The Department of Injustice

by Guy Benson

“If I have the honor of serving as Attorney General, I will uphold the trust you have placed in me…by ensuring that the [Justice] Department is an instrument of our great Constitution and the servant of the American people.” –Eric Holder; January 15, 2009

Nearly one year ago, Eric Holder swore an oath to defend the Constitution in carrying out his duties as the nation’s 82nd Attorney General. As the top law enforcement officer in the land, his charge is to mete out a brand of justice that is both rooted in the rule of law and thoroughly scrubbed of political influence. During his confirmation hearings, Holder pledged to preside over a department that is, at its core, a crucial “servant of the American people.” Almost a year has passed, and it’s become increasingly evident that Holder’s solemn sounding pledge represented little more than a platitudinous collection of empty words.

In practice, Holder’s DOJ has engaged in a series of noxious, politically motivated maneuvers—all under the watchful, legally-trained, and approving eye of President Barack Obama. In the span of eleven months, it has gratuitously dipped its toes into racial politics and considerably weakened US national security.

On Election Day 2008, two nightstick-wielding, paramilitary members of the New Black Panther party stood outside a Philadelphia polling place. They hurled racial slurs at voters and poll-watchers entering the building, serving up admonishments such as, “White power don’t rule here.” Another voter faced a charming greeting: “Cracker, you about to be ruled by a black man.” Witnesses said they feared for their physical safety, as one of the men repeatedly brandished a weapon. One couldn’t dream up a more clear-cut case of voter intimidation.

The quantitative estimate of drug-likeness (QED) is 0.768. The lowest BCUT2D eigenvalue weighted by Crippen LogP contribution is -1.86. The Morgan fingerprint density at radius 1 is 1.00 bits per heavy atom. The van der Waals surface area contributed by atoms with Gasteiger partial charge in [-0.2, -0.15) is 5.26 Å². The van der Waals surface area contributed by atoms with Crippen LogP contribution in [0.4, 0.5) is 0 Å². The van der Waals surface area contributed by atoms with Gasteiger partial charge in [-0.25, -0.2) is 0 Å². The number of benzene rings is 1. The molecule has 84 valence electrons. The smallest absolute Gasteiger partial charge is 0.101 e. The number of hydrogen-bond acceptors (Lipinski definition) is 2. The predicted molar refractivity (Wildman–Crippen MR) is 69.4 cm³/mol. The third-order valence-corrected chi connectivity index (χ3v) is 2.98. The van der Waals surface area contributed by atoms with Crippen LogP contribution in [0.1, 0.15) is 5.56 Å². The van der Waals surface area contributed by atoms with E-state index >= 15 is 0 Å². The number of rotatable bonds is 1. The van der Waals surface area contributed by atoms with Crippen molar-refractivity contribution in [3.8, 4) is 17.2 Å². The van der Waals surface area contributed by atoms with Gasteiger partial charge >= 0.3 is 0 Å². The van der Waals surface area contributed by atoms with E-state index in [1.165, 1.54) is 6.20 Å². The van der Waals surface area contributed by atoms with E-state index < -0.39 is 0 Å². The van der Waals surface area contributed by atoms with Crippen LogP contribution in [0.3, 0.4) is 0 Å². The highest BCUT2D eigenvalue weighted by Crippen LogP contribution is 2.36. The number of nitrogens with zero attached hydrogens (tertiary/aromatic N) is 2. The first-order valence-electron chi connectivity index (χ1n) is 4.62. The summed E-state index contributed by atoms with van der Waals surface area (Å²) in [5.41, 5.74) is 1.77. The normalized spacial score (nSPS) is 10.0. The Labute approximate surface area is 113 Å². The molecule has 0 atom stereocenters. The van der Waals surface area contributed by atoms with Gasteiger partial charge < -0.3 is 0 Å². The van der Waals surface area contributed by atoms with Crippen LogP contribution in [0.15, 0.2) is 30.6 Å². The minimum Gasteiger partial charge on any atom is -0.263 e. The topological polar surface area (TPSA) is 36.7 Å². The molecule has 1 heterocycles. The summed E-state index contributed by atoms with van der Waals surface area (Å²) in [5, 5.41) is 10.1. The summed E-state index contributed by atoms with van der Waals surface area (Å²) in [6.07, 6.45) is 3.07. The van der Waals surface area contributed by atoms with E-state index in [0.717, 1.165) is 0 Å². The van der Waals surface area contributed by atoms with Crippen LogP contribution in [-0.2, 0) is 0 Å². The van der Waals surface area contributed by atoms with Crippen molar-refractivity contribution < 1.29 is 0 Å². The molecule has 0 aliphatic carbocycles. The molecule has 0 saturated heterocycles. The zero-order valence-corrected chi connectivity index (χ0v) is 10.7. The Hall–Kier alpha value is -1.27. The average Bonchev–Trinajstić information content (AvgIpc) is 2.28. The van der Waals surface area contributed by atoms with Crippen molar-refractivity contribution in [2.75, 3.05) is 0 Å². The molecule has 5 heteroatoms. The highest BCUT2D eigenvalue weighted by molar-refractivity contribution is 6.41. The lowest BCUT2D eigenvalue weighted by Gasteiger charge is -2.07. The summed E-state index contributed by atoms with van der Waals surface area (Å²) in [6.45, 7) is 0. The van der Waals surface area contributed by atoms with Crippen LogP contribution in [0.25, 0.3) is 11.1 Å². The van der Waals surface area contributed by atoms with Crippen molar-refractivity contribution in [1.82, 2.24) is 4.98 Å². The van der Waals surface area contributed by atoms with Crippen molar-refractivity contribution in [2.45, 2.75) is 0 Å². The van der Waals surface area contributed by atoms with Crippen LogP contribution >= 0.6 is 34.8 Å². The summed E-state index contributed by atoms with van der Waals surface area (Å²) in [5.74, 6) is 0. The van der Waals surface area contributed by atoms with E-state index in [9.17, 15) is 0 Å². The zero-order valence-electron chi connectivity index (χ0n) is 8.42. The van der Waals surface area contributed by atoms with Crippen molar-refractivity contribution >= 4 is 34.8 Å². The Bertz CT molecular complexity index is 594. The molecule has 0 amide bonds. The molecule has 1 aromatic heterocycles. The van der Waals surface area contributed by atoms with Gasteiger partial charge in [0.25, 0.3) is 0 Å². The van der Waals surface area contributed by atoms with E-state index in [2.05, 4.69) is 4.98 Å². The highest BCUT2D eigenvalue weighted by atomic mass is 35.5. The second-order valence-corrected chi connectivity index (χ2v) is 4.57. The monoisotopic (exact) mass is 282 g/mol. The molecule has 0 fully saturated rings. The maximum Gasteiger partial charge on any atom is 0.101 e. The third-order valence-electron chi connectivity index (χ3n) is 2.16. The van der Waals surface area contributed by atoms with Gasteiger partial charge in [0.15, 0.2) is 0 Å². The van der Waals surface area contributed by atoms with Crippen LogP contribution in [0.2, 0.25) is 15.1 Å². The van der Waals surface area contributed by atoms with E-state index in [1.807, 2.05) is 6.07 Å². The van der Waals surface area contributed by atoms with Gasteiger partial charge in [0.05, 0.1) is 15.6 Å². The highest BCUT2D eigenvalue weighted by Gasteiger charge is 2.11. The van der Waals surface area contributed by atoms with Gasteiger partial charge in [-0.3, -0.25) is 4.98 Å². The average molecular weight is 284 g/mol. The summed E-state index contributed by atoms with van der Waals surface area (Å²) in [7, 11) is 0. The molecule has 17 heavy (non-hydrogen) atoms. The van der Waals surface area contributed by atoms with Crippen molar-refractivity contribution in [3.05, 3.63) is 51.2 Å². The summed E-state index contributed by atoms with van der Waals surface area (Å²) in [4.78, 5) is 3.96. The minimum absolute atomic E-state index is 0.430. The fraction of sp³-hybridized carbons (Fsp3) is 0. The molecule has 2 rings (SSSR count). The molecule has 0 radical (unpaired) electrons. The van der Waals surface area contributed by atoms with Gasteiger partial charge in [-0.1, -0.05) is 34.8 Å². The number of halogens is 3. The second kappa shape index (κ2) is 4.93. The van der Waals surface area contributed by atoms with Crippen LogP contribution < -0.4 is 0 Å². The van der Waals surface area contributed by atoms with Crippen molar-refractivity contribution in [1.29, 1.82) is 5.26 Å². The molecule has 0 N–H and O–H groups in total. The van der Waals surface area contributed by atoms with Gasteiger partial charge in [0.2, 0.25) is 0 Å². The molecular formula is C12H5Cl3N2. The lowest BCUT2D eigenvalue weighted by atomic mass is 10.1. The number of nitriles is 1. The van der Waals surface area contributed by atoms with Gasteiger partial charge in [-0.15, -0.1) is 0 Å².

Career Justice Department attorneys agreed. They pursued the case and won a default judgment in federal court against the duo, only to see the DOJ’s Civil Rights Division inexplicably swoop in and drop the complaint months later. The Washington Times reported that although department brass nixed the charges, they had courageously allowed for “appropriately tailored injunctive relief” against one of the men—barring him from “brandishing a weapon outside a polling place through November 15, 2012.” Who knew that narrow injunctions were required to prevent anyone from waving around weapons and shouting racial insults at polling places? Justice, redefined.

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